What Mr. Roberts alleges is that in May of 1975, when he held 600 shares of Magnetic, a publicly held corporation, eighty-four percent of which was controlled by Langworthy interests, David A. Langworthy announced a proposed squeeze out merger in which the public shareholders would receive $6.50 a share and the family stockholders would receive all the stock of Magmetco. At the time of the merger Magnetic stock possessed a book value of $11.77 a share. The stock traded in the over-the-counter market for $2.50 to $5.50 a share. In connection with the proposed merger the management of Magnetic sent its shareholders a proxy statement soliciting a favorable vote, and included therein a letter from Butcher indicating that $6.50 was a fair cash price for the Magnetic shares. Most, or all, of the public shareholders surrendered their

Page 453

shares for the $6.50. In soliciting favorable stockholder action the defendants failed to disclose numerous material facts and made numerous material misrepresentations, the details of which need not be set forth. Through their omissions and misrepresentations they induced Roberts and other shareholders to believe that they had no practical alternative to accepting the $6.50 offered for their shares. Shortly after the merger's consummation the Langworthy interests sold their stock in Magmetco to another corporation for a price of over $15.00 per old Magnetic share.

These factual allegations state a claim that the defendants used manipulative or deceptive devices or practices in violation of section 10(b), and made untrue statements, or omitted material facts in connection with a proxy solicitation in violation of section 14(a). Because enforcement of the Securities Exchange Act is, by virtue of section 27, 15 U.S.C. § 78aa (1976), rendered a matter of exclusive federal jurisdiction, recovery on a cause of action implied from section 10(b) and 14(a) could not be had in a state court. But the same allegations of fact state a cause of action under state law for breach of fiduciary duty and for common law fraud. See Bilotti v. Accurate Forming Corp., 39 N.J. 184, 188 A.2d 24 (1963); Judson v. Peoples Bank & Trust Co., 25 N.J. 17, 134 A.2d 761 (1957); Riverside Trust Co. v. Collin, 114 N.J.Eq. 157, 168 A. 377 (1933). Thus the very transactions giving rise to the section 10(b) and section 14(a) claims would be cognizable in New Jersey courts. And it is clear which statute of limitations a New Jersey court would apply to these claims: the six-year statute of limitations provided by N.J.S.A. 2A:14-1 governing actions for common law fraud. The statute on which the district court relied, N.J.S.A. 47:3-71(e), would not have been applied to Roberts' claims. Litigation over the transactions alleged would, in a New Jersey court, be alive, not in repose.

The district court, recognizing that in a New Jersey court the action would proceed, nevertheless chose to apply a provision in a statute which is wholly inapplicable to the transactions alleged in the complaint. The civil liability provision of the New Jersey Uniform Securities Act, section 49:3-71(a), provides:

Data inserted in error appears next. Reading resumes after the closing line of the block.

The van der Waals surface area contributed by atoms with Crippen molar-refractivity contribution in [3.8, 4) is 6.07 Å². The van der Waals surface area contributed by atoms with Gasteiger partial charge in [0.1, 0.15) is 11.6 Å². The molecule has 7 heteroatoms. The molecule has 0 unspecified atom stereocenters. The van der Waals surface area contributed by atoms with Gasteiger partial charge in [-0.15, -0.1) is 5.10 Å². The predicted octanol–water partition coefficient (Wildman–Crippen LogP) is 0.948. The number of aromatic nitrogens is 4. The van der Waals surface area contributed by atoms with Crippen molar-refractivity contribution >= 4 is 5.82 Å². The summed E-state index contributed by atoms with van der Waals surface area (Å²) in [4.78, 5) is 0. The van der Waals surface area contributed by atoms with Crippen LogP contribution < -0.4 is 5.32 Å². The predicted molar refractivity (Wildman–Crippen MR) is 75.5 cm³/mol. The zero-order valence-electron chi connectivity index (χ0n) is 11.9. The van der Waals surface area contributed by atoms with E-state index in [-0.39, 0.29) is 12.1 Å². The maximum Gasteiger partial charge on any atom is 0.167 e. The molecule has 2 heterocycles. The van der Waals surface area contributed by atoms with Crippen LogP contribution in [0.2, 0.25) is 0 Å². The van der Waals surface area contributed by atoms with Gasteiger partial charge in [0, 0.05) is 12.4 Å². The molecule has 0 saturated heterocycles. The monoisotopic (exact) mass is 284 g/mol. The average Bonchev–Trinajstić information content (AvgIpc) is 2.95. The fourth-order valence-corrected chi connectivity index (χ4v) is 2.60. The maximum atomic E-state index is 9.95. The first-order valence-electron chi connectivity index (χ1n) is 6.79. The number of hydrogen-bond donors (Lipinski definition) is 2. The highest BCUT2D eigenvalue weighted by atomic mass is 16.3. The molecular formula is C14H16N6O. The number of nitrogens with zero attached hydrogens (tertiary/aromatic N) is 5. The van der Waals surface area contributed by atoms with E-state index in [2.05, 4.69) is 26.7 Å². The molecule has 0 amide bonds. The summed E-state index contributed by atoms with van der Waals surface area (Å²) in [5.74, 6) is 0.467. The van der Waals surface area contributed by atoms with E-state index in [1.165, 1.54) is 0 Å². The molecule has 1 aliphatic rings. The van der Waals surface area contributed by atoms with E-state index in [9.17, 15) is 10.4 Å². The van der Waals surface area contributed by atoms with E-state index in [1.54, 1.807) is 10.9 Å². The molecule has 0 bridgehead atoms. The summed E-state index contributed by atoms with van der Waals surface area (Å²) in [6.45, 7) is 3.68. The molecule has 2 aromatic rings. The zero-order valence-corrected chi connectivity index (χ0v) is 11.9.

Any person who

(1) offers or sells a security in violation of sections 8(b), 9(a) or 13 of this Act, or

(2) offers or sells a security by means of any untrue statement of material fact or any omission to state a material fact necessary in order to make the statement made, in the light of the circumstances under which they are made, not misleading (the buyer not knowing of the untruth or omission) Is liable to the person buying the security from him . . . . (emphasis added).

By its own terms the New Jersey Uniform Securities Act protects Buyers of securities. It provides no protection to sellers or tenderers of securities. It prohibits unlawful representations concerning registrations, N.J.S.A. § 49:3-55 (1970), persons from acting as broker-dealers, agents, or investment advisors unless duly registered, N.J.S.A. § 49:3-56 (1970), and the sale of unregistered securities. N.J.S.A. § 49:3-60 (1970). However, it has nothing to do with the fiduciary duties of officers, directors, or insiders, nor with frauds perpetrated by buyers or tenderees in a merger. Indeed, unlike section 10(b), section 49:3-71 does not contemplate the implication of additional remedies. See N.J.S.A. § 49:3-71(h) (1970). Consequently, it lacks even potential application to these transactions.

Nor does the New Jersey Uniform Securities Act preempt the field with respect to sellers' liability. In section 49:3-71(h) it provides:

The rights and remedies provided by this act are in addition to any rights or remedies that may exist at law or in equity . . ..

Thus New Jersey's common law remedies for breach of fiduciary duty and for fraud are undisturbed by the enactment, in 1967, of the New Jersey Uniform Securities Act. The savings clause negates any suggestion that the two-year time-bar of section 49:3-71(e) was intended to supplant time-bars

Page 454

otherwise applicable to pre-existing causes of action.

In justifying its departure from the statute of limitations which New Jersey would apply to litigation arising out of the facts alleged the district court reasoned:

The duty of this court is not to apply the limitations period of the state statute under which the plaintiff might obtain relief. Were this the controlling question, the six year fraud provision would necessarily apply. This court's analysis, as mentioned earlier, must instead focus on (1) the...